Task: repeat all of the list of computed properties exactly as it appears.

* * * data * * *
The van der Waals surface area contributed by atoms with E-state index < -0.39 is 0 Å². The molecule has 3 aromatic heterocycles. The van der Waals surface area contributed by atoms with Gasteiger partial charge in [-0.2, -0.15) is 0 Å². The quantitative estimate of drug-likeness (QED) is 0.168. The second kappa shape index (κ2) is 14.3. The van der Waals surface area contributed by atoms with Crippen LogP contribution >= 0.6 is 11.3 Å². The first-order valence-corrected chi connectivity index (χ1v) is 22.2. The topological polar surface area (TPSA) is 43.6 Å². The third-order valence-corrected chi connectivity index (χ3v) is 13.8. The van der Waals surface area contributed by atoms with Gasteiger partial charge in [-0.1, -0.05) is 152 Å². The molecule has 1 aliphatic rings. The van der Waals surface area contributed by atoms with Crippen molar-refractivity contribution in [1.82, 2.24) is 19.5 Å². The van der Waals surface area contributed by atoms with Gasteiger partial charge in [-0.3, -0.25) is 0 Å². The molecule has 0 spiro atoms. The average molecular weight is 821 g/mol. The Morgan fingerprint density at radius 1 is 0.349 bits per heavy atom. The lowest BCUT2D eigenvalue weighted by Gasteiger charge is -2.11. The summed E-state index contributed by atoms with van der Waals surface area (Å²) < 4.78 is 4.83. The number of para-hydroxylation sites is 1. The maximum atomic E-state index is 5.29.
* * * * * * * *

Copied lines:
The van der Waals surface area contributed by atoms with E-state index < -0.39 is 0 Å². The molecule has 3 aromatic heterocycles. The van der Waals surface area contributed by atoms with Gasteiger partial charge in [-0.2, -0.15) is 0 Å². The quantitative estimate of drug-likeness (QED) is 0.168. The second kappa shape index (κ2) is 14.3. The van der Waals surface area contributed by atoms with Crippen LogP contribution >= 0.6 is 11.3 Å². The first-order valence-corrected chi connectivity index (χ1v) is 22.2. The topological polar surface area (TPSA) is 43.6 Å². The third-order valence-corrected chi connectivity index (χ3v) is 13.8. The van der Waals surface area contributed by atoms with Gasteiger partial charge in [-0.1, -0.05) is 152 Å². The molecule has 1 aliphatic rings. The van der Waals surface area contributed by atoms with Crippen molar-refractivity contribution in [1.82, 2.24) is 19.5 Å². The van der Waals surface area contributed by atoms with Gasteiger partial charge in [-0.3, -0.25) is 0 Å². The molecule has 0 spiro atoms. The average molecular weight is 821 g/mol. The Morgan fingerprint density at radius 1 is 0.349 bits per heavy atom. The lowest BCUT2D eigenvalue weighted by Gasteiger charge is -2.11. The summed E-state index contributed by atoms with van der Waals surface area (Å²) < 4.78 is 4.83. The number of para-hydroxylation sites is 1. The maximum atomic E-state index is 5.29.